OSAKA — For the the first half of the season, most of the talk surrounding Chunichi Dragons pitcher Kenshin Kawakami involved a rumored move to a Major League Baseball club, injuries or a dismal showing in the Olympics.
After returning from Beijing, Kawakami has put the focus squarely back on his pitching.
Kawakami highlighted a solid second half with a scintillating performance against the Hanshin Tigers in Game 1 of the Central League Climax Series on Saturday which left the Dragons on the doorstep of an appearance in the second stage following the 2-0 win.
“He stepped up big for us” Dragons first baseman Tyrone Woods said. “You just can’t say enough about what kind of pitcher he is. He came out big and put up zeros for us. He pitched a great game for us in Game 1.”
Kawakami gave up no runs and allowed just four hits and struck out six on a night that could have been even better.
“I wasn’t in good shape,” Kawakami said. “I pitched as if once I gave up a hit, the game was over. I had a tough time with my stamina.
“Since I wasn’t in good shape, I worked around breaking balls. I used forkballs, too.”
It’s the same old story for Kawakami, who has been among the NPB’s most consistent pitchers over the past few years, recording at least 11 wins from 2003-07. Kawakami — who lost a few starts due to the Olympic Games — finished the 2008 season 9-5 with a 2.30 ERA.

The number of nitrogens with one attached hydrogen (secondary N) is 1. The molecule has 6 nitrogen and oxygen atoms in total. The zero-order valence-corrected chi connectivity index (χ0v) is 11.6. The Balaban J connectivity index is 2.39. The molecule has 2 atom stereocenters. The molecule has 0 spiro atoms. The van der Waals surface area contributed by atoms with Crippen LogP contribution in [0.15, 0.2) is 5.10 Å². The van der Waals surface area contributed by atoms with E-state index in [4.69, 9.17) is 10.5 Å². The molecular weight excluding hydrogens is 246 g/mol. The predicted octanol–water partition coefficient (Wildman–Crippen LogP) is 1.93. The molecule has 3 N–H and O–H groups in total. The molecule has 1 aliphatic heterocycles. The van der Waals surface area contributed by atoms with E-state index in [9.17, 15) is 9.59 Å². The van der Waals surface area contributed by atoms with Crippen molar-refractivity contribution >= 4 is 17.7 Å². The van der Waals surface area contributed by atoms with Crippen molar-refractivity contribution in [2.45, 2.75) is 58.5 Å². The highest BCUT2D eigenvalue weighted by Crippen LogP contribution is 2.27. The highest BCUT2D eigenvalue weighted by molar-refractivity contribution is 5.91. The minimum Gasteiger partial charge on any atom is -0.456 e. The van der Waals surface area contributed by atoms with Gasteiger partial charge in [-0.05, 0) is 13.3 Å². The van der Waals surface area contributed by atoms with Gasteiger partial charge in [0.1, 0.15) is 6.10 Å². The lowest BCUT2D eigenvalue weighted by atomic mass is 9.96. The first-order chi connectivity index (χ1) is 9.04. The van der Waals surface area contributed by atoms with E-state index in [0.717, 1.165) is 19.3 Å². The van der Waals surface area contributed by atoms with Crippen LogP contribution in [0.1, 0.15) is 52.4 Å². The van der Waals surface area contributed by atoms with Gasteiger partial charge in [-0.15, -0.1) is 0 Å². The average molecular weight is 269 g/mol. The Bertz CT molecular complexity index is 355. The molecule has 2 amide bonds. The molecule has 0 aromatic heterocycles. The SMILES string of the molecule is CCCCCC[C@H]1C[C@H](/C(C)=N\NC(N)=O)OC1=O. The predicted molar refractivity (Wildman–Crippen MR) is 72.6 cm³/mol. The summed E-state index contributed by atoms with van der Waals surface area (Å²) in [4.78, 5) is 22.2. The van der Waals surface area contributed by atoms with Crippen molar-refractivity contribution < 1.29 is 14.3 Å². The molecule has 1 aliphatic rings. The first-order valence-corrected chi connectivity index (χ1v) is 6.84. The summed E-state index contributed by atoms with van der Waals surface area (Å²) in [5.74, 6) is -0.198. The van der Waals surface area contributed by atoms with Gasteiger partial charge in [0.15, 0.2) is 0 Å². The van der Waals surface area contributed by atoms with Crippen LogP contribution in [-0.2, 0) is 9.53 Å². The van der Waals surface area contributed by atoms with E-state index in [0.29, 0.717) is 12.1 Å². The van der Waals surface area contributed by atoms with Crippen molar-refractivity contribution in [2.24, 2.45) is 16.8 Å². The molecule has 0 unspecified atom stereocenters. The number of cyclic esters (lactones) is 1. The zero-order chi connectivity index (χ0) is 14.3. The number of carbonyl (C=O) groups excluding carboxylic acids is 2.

Since the Olympics he’s pitched three scoreless innings of relief against the Tokyo Yakult Swallows, six shutout innings against the Yokohama BayStars and two scoreless frames in a relief appearance against the Tigers on Oct. 12 to end the season.
He showed veteran guile against the Tigers on Saturday, retiring the Tigers with the curve and forkball when his fastball wasn’t working up to his standards.
Pitching propelled the Dragons to the Japan Series title last season and that may be the case again this season.
Offense has been an issue for the Dragons this year. The Nagoya ballclub finished last in the CL in runs and batting average during the regular season.
Woods, who hit 35 home runs, and Norihiro Nakamura are the top power hitters and each drove in more than 100 runs. The Dragons feature a number of capable players behind them but their offensive production has struggled at times.
This means Kawakami and the pitching staff will likely have to play a large role and improve on their regular-season numbers if the Dragons are to duplicate their 2007 romp through the postseason.
Kawakami did his part on Saturday, but he shrugged off suggestions that he is the team’s ace, even though his performance showed that to be the case.
“I don’t think of myself as the ace on this team,” Kawakami said. “Just another pitcher out there doing the best I can to help us win.”